Christine sums up her thoughts with this paragraph:

“It was an amazing evangelistic dialogue that wasn’t about ‘arguing’ her into the kingdom of God. It was about respect and listening and sharing. So I shared this with friends at work and one of them asked, ‘What does that mean for the way we teach kids?’”

That is a great question and one I’ve tried to address in some way here and here.

In becoming more of a facilitator of conversation rather than a teacher or expert, I’ve been able to hear from kids about where they are on their spiritual journey as well as gauge their understanding of different things like who God is, what Jesus did by dying on the cross, etc. I’ve also been able to build trust with the kids I interact with because I’ve respected the journey they are on rather than correct them and pump them full of information so they can be “good Christians.”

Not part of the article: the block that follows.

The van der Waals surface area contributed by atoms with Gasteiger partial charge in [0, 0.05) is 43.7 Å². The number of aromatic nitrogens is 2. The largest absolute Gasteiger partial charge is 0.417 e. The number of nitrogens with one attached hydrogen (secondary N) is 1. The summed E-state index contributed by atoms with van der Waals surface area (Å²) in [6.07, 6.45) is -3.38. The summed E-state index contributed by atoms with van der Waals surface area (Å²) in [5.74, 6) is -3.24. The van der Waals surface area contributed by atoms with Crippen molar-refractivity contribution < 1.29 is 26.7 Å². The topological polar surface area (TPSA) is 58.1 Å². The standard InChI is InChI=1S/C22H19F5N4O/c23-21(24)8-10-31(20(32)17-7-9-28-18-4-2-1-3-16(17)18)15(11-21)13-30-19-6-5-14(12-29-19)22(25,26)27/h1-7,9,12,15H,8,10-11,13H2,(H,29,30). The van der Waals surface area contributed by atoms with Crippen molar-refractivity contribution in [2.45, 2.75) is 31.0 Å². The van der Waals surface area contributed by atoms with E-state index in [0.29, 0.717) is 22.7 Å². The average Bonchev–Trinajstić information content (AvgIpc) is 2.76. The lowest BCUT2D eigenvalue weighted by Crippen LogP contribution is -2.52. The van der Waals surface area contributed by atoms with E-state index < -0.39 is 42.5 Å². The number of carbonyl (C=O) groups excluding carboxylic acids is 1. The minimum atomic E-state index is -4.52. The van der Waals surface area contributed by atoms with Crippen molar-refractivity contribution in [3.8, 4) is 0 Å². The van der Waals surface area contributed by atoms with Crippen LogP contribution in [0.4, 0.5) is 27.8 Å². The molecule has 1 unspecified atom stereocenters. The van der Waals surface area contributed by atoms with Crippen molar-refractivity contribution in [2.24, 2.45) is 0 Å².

• What are your thoughts?
  • Do we move more towards a mode of helping children discover and encounter God? Or do we continue using our educational models in which children are to simply learn from teachers, experts, parents, etc.?

Mark Batterson’s Evangelism Experiment

(photo originally uploaded to Flickr by Sherlock77 (James))

Quick! What picture do you conjure up in your mind when you hear the word “evangelism?” Quick! Don’t think about it too much. Just describe the picture. Did it?

Here’s what I picture most of the time: walking up and down the streets of an urban area, approaching people who seem to not be doing anything, getting into a conversation with them and steering that conversation into questions about God and heaven and Jesus and asking them if they would like to pray a prayer with me. (Thank you, EE!)